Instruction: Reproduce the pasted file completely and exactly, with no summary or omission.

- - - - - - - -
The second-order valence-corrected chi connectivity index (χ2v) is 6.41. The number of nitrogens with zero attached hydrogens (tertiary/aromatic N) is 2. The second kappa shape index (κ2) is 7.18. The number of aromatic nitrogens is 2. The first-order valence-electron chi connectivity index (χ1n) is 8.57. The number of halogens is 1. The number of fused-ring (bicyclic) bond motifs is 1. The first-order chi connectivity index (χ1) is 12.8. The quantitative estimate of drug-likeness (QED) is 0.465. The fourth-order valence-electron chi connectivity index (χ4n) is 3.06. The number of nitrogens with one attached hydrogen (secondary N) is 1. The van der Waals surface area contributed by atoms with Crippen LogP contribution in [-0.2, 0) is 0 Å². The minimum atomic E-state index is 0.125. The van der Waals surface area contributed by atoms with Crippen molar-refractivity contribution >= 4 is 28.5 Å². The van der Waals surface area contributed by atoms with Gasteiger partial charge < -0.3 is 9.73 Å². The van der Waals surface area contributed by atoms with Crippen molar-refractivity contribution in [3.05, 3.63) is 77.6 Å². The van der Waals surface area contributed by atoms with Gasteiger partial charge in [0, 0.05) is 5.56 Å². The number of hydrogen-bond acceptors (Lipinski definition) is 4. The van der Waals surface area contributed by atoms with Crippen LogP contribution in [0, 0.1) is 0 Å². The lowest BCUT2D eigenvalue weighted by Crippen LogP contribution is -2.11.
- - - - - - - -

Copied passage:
The second-order valence-corrected chi connectivity index (χ2v) is 6.41. The number of nitrogens with zero attached hydrogens (tertiary/aromatic N) is 2. The second kappa shape index (κ2) is 7.18. The number of aromatic nitrogens is 2. The first-order valence-electron chi connectivity index (χ1n) is 8.57. The number of halogens is 1. The number of fused-ring (bicyclic) bond motifs is 1. The first-order chi connectivity index (χ1) is 12.8. The quantitative estimate of drug-likeness (QED) is 0.465. The fourth-order valence-electron chi connectivity index (χ4n) is 3.06. The number of nitrogens with one attached hydrogen (secondary N) is 1. The van der Waals surface area contributed by atoms with Crippen LogP contribution in [-0.2, 0) is 0 Å². The minimum atomic E-state index is 0.125. The van der Waals surface area contributed by atoms with Crippen molar-refractivity contribution >= 4 is 28.5 Å². The van der Waals surface area contributed by atoms with Gasteiger partial charge < -0.3 is 9.73 Å². The van der Waals surface area contributed by atoms with Crippen molar-refractivity contribution in [3.05, 3.63) is 77.6 Å². The van der Waals surface area contributed by atoms with Gasteiger partial charge in [0, 0.05) is 5.56 Å². The number of hydrogen-bond acceptors (Lipinski definition) is 4. The van der Waals surface area contributed by atoms with Crippen LogP contribution in [0, 0.1) is 0 Å². The lowest BCUT2D eigenvalue weighted by Crippen LogP contribution is -2.11.